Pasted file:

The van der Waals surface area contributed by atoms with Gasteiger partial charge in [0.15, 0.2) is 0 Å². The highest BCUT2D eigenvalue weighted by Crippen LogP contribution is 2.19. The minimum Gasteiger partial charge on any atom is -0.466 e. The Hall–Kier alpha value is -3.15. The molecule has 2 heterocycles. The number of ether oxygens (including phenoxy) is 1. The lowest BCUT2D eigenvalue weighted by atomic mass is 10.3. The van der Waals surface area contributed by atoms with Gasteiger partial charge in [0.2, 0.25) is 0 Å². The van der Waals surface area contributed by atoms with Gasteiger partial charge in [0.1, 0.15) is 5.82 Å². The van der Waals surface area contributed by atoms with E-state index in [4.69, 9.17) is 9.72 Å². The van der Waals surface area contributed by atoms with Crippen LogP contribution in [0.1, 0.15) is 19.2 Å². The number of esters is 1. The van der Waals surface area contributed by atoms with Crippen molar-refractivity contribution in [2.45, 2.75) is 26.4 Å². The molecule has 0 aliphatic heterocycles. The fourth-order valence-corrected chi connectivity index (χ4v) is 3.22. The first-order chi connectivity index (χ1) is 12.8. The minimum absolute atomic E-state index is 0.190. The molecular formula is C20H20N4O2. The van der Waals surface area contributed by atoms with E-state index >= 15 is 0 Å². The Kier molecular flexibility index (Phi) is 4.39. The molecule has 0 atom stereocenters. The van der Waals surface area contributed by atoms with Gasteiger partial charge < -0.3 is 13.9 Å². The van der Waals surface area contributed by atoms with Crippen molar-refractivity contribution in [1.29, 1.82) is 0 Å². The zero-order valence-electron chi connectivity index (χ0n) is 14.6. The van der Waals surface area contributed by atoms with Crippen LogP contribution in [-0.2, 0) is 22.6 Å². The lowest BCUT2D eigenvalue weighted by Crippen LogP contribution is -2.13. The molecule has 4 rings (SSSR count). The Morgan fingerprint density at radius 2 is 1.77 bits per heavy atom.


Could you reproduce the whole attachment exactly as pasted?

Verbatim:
The van der Waals surface area contributed by atoms with Gasteiger partial charge in [0.15, 0.2) is 0 Å². The highest BCUT2D eigenvalue weighted by Crippen LogP contribution is 2.19. The minimum Gasteiger partial charge on any atom is -0.466 e. The Hall–Kier alpha value is -3.15. The molecule has 2 heterocycles. The number of ether oxygens (including phenoxy) is 1. The lowest BCUT2D eigenvalue weighted by atomic mass is 10.3. The van der Waals surface area contributed by atoms with Gasteiger partial charge in [0.2, 0.25) is 0 Å². The van der Waals surface area contributed by atoms with Gasteiger partial charge in [0.1, 0.15) is 5.82 Å². The van der Waals surface area contributed by atoms with E-state index in [4.69, 9.17) is 9.72 Å². The van der Waals surface area contributed by atoms with Crippen LogP contribution in [0.1, 0.15) is 19.2 Å². The number of esters is 1. The van der Waals surface area contributed by atoms with Crippen molar-refractivity contribution in [2.45, 2.75) is 26.4 Å². The molecule has 0 aliphatic heterocycles. The fourth-order valence-corrected chi connectivity index (χ4v) is 3.22. The first-order chi connectivity index (χ1) is 12.8. The minimum absolute atomic E-state index is 0.190. The molecular formula is C20H20N4O2. The van der Waals surface area contributed by atoms with E-state index >= 15 is 0 Å². The Kier molecular flexibility index (Phi) is 4.39. The molecule has 0 atom stereocenters. The van der Waals surface area contributed by atoms with Gasteiger partial charge < -0.3 is 13.9 Å². The van der Waals surface area contributed by atoms with Crippen molar-refractivity contribution in [1.29, 1.82) is 0 Å². The zero-order valence-electron chi connectivity index (χ0n) is 14.6. The van der Waals surface area contributed by atoms with Crippen LogP contribution in [-0.2, 0) is 22.6 Å². The lowest BCUT2D eigenvalue weighted by Crippen LogP contribution is -2.13. The molecule has 4 rings (SSSR count). The Morgan fingerprint density at radius 2 is 1.77 bits per heavy atom.